4.9
July 20, 2015

Extended Breastfeeding is My Choice.

Self portrait Jade Beall

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One of my favorite photographers, Jade Beall, posted this self-portrait of herself breast feeding her three-and-a-half-year-old son on her Facebook page last week.

Her caption reads:

Self-portrait taken today with my son. There are many ways breastfeeding begs to be normalized. For me right now, it’s normalizing full-term/child led weaning/extended breastfeeding with my 3.5 year old. I admit that I never breastfeed my son in public anymore. I feel like somehow I would be committing a criminal act when all I am doing is providing comfort and nourishment for my son. I see that with my discomfort in breastfeeding my son in public these days that there is a whole new way for me to promote and support feminism.

I still have milk, he still wants his “nah nahs” as he calls it and nothing, absolutely nothing soothes him better… I have tried to wean him multiple times and I have at last surrendered to the flow of my relationship with my son.

If this offends you, ask me a question rather than call me names. Let’s learn from one another. Let’s be fee from fear of our differences and let’s be filled with curiosity and compassion!

I am not a mother, nor do I have many friends who are mothers yet.

I think many women have let go of the societal shoulds of “pop-a-baby-out-by-twenty-five or-you’re-a-degenerate.”

I have never been a part of this conversation on extended breastfeeding.

I looked at this image when it popped up on my newsfeed and saw a strong woman, standing proudly in her choice—I didn’t question or mock or raise an eyebrow.

I shared it on both my Facebook pages and applauded her for her bravery.

The jackassery that followed on Jade’s initial post and with my readers blew me away.

Here are some of the comments:

“I just gagged in my mouth a little. It’s recommended up to six months to breastfeed. Its not a matter of nutrition either. If a child can feed themselves or a mother spoon feed, they can get the proper nutrition in a regular diet. The “supplement” argument is bs. Don’t forget to milk your child before they walk to get their diploma. God forbid that pass out on the way because they are nutritionally depleted.”

“A child that is 3-and-a-half years old, no longer needs to be breast feed! I am all for breast feeding and in public, but come on…..Who is this mother doing this for, at this point, her or her child?!”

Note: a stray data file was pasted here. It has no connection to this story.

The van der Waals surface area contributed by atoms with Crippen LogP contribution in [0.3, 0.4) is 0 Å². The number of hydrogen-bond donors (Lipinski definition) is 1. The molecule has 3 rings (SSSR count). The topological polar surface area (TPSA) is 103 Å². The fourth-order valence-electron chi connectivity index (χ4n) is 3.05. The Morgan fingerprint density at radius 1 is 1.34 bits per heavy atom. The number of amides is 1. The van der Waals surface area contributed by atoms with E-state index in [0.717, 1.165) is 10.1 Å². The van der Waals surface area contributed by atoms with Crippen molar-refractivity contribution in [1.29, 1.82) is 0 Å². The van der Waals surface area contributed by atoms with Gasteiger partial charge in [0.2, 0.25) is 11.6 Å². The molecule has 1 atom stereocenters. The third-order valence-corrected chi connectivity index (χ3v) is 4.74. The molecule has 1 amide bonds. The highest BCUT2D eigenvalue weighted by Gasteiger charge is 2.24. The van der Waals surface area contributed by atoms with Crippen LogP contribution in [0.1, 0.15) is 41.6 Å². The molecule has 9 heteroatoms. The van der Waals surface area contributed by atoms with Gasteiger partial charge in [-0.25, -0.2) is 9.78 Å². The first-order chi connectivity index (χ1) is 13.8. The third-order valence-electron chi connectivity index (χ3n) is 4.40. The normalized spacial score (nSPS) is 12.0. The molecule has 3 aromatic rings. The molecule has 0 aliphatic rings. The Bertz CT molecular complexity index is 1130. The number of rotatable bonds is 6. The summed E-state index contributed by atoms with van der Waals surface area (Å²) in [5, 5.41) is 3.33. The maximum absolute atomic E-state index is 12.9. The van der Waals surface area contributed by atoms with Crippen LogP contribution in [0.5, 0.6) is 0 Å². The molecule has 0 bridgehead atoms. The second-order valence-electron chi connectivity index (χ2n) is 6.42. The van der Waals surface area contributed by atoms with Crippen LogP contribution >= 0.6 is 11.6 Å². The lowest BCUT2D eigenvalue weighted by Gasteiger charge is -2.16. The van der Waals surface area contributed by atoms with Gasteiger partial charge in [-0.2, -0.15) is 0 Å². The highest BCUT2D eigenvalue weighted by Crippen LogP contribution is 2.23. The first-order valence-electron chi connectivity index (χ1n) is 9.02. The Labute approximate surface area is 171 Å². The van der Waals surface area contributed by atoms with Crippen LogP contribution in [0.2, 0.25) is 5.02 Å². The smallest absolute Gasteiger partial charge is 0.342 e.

“I have no problem with a mother feeding her infant in public, but this is quite sick. He is no longer a baby. He’s going to have psychological problems later on.”

“After two, there’s no nutritional value in breastfeeding and it most certainly created dependency. I eye roll because moms who do this so badly want acceptance for an emotionally stunting behavior. I’m as liberal as they get but when you are proud about something that negatively can impact a child long-term, you’re out of your mind. I will also freely add that breastfeeding past a medically necessary point is actually more selfish and more about the mother than the child. It means the mother needs psychological help and has problems letting go. Get help and stop collecting other mothers with a similar mental problem to give you support to continue the illness.”

“Except your son no longer needs breastfeeding. He can get his own nutrition by eating. I support a mother’s right to breastfeed in public, but honestly, I think there’s a twisted psychological need being filled here—and it doesn’t belong to your child.”

Other women and mothers weren’t the only ones to get their nipples in a fuss over Jade’s post—Facebook has banned Jade close to a dozen times now for sharing her images of mothers breastfeeding, even though Facebook’s nudity policy gives a thumbs up to images of breastfeeding nipples.

Jade 2

Jade’s main personal account is currently suspended for thirty days because of the above image.

Boo, Facebook.

I can’t help but also wonder what the world’s deal is with breasts?

They’re just boobs, people—heaven forbid we use them for what they’re made for.

When my mom raised me as a single parent in Whitehorse, she got a job at a local grocery store. The women who owned the grocery store allowed me to come to work with my mom.

She would sometimes bag groceries while she breastfed me.

She didn’t use a blanket or cover me.

In the time she worked there, all they received was a letter of support from a customer for the owner being progressive enough to hire and support a single mom.

That was 26 years ago.

Are we walking backwards?

We all have our own rights and our own beliefs that are for no one else but us.

None of them are superior or inferior.

We do not create beliefs to please the world; we create beliefs to align with our truths.

I am all for individuals exercising their ability to be free thinkers and stand up to speak their truths.